One of the mysteries of the English language finally explained.
(in Kantian ethics) an unconditional moral obligation which is binding in all circumstances and is not dependent on a person's inclination or purpose.
- ‘Since only free action can have genuine moral worth, the categorical imperative must be not only the supreme imperative of reason, but also the supreme law of morality.’
- ‘Adorno even conceives of categorical imperatives in exactly the way Kant conceives of them, and they are connected to metaphysics, rather than epistemology, again as they are for Kant.’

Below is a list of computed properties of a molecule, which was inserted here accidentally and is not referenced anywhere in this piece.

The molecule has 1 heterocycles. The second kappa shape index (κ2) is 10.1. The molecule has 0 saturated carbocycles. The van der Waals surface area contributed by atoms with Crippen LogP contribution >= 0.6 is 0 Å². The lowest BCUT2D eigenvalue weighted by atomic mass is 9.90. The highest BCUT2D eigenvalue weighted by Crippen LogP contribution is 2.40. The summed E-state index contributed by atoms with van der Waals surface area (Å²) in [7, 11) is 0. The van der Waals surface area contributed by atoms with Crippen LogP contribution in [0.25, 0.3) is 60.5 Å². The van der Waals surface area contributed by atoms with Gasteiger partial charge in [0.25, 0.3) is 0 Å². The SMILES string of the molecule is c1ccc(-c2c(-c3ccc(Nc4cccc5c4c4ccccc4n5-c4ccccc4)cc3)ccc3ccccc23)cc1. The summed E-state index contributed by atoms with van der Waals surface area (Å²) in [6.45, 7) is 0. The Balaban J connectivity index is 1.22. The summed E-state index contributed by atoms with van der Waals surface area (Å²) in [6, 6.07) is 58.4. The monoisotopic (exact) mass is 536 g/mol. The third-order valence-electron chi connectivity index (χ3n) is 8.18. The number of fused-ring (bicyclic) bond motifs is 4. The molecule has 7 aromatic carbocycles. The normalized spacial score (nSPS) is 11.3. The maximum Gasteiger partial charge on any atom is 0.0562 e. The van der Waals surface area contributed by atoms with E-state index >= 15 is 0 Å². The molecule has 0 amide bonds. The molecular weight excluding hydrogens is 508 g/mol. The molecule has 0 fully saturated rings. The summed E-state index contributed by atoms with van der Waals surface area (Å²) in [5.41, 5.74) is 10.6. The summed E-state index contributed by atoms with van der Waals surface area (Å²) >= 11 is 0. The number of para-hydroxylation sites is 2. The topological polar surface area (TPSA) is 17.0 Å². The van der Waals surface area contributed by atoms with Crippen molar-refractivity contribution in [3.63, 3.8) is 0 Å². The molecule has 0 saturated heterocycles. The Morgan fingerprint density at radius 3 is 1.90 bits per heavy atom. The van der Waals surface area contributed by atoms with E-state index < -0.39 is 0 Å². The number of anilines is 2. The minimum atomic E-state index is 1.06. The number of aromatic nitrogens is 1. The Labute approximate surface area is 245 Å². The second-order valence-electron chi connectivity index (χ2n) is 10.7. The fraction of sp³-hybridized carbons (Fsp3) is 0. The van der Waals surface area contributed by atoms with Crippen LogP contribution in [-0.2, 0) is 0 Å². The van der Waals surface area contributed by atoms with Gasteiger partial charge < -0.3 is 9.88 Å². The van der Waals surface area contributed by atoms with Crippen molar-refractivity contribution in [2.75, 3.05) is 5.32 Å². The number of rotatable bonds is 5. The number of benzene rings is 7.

- ‘People know what is right and submit to a Kantian categorical imperative - you have to do what you know is right.’
- ‘Kant gives at least four versions of the categorical imperative, but one is especially direct: Treat people as an end, and never as a means to an end.’
- ‘Though the advantages resulting from obedience to particular moral laws can be shown, the moral obligation itself is a categorical imperative, something that we feel but cannot explain.’
categorical imperative/ˈˌkadəˈɡôrəkəl əmˈperədiv/
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